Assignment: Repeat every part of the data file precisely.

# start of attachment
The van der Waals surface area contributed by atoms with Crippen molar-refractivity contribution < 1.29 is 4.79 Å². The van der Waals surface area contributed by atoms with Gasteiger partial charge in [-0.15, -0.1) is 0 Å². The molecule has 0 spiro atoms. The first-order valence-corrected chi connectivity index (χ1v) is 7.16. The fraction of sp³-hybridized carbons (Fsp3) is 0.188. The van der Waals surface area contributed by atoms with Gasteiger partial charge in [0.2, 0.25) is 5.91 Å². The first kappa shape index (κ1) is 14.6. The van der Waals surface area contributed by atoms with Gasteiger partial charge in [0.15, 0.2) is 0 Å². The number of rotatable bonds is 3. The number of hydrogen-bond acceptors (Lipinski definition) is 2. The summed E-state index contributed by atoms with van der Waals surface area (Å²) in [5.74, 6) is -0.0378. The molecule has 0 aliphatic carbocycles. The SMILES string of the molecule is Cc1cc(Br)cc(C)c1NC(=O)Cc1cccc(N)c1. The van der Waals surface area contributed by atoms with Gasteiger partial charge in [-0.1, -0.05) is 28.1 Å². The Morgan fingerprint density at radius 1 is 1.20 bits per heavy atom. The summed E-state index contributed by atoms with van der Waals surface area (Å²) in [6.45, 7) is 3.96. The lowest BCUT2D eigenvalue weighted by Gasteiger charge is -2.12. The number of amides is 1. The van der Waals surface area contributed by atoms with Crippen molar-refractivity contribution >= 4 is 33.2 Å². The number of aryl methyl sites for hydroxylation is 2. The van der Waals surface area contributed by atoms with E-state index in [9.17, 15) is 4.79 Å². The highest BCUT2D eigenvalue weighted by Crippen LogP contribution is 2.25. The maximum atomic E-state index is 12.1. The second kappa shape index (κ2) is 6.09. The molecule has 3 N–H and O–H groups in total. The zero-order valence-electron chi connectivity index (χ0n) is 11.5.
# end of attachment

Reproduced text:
The van der Waals surface area contributed by atoms with Crippen molar-refractivity contribution < 1.29 is 4.79 Å². The van der Waals surface area contributed by atoms with Gasteiger partial charge in [-0.15, -0.1) is 0 Å². The molecule has 0 spiro atoms. The first-order valence-corrected chi connectivity index (χ1v) is 7.16. The fraction of sp³-hybridized carbons (Fsp3) is 0.188. The van der Waals surface area contributed by atoms with Gasteiger partial charge in [0.2, 0.25) is 5.91 Å². The first kappa shape index (κ1) is 14.6. The van der Waals surface area contributed by atoms with Gasteiger partial charge in [0.15, 0.2) is 0 Å². The number of rotatable bonds is 3. The number of hydrogen-bond acceptors (Lipinski definition) is 2. The summed E-state index contributed by atoms with van der Waals surface area (Å²) in [5.74, 6) is -0.0378. The molecule has 0 aliphatic carbocycles. The SMILES string of the molecule is Cc1cc(Br)cc(C)c1NC(=O)Cc1cccc(N)c1. The van der Waals surface area contributed by atoms with Gasteiger partial charge in [-0.1, -0.05) is 28.1 Å². The Morgan fingerprint density at radius 1 is 1.20 bits per heavy atom. The summed E-state index contributed by atoms with van der Waals surface area (Å²) in [6.45, 7) is 3.96. The lowest BCUT2D eigenvalue weighted by Gasteiger charge is -2.12. The number of amides is 1. The van der Waals surface area contributed by atoms with Crippen molar-refractivity contribution >= 4 is 33.2 Å². The number of aryl methyl sites for hydroxylation is 2. The van der Waals surface area contributed by atoms with E-state index in [9.17, 15) is 4.79 Å². The highest BCUT2D eigenvalue weighted by Crippen LogP contribution is 2.25. The maximum atomic E-state index is 12.1. The second kappa shape index (κ2) is 6.09. The molecule has 3 N–H and O–H groups in total. The zero-order valence-electron chi connectivity index (χ0n) is 11.5.